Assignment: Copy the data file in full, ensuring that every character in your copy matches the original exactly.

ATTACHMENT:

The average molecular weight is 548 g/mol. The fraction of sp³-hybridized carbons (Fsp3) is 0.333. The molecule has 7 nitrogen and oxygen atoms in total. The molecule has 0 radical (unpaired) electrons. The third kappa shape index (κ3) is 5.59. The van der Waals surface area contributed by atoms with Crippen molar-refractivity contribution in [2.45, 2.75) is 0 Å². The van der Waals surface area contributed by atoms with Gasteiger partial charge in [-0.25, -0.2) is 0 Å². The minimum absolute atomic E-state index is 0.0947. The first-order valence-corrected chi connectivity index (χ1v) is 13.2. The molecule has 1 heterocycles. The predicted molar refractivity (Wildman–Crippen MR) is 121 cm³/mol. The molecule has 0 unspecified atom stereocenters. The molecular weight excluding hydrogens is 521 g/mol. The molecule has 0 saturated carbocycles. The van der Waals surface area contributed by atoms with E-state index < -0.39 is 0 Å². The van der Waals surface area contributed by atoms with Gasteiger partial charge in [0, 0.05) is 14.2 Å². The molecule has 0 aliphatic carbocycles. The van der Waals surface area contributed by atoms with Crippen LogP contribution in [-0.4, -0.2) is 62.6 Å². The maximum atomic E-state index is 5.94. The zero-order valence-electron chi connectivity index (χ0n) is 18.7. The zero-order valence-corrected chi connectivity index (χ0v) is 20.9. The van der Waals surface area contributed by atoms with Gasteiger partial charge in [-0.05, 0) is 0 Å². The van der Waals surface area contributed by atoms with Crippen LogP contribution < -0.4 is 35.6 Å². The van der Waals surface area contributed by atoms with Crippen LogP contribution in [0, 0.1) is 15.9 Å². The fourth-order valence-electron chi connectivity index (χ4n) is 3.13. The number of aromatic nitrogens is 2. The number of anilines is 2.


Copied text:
The average molecular weight is 548 g/mol. The fraction of sp³-hybridized carbons (Fsp3) is 0.333. The molecule has 7 nitrogen and oxygen atoms in total. The molecule has 0 radical (unpaired) electrons. The third kappa shape index (κ3) is 5.59. The van der Waals surface area contributed by atoms with Crippen molar-refractivity contribution in [2.45, 2.75) is 0 Å². The van der Waals surface area contributed by atoms with Gasteiger partial charge in [-0.25, -0.2) is 0 Å². The minimum absolute atomic E-state index is 0.0947. The first-order valence-corrected chi connectivity index (χ1v) is 13.2. The molecule has 1 heterocycles. The predicted molar refractivity (Wildman–Crippen MR) is 121 cm³/mol. The molecule has 0 unspecified atom stereocenters. The molecular weight excluding hydrogens is 521 g/mol. The molecule has 0 saturated carbocycles. The van der Waals surface area contributed by atoms with E-state index < -0.39 is 0 Å². The van der Waals surface area contributed by atoms with Gasteiger partial charge in [0, 0.05) is 14.2 Å². The molecule has 0 aliphatic carbocycles. The van der Waals surface area contributed by atoms with Crippen LogP contribution in [-0.4, -0.2) is 62.6 Å². The maximum atomic E-state index is 5.94. The zero-order valence-electron chi connectivity index (χ0n) is 18.7. The zero-order valence-corrected chi connectivity index (χ0v) is 20.9. The van der Waals surface area contributed by atoms with Gasteiger partial charge in [-0.05, 0) is 0 Å². The van der Waals surface area contributed by atoms with Crippen LogP contribution < -0.4 is 35.6 Å². The van der Waals surface area contributed by atoms with Crippen LogP contribution in [0, 0.1) is 15.9 Å². The fourth-order valence-electron chi connectivity index (χ4n) is 3.13. The number of aromatic nitrogens is 2. The number of anilines is 2.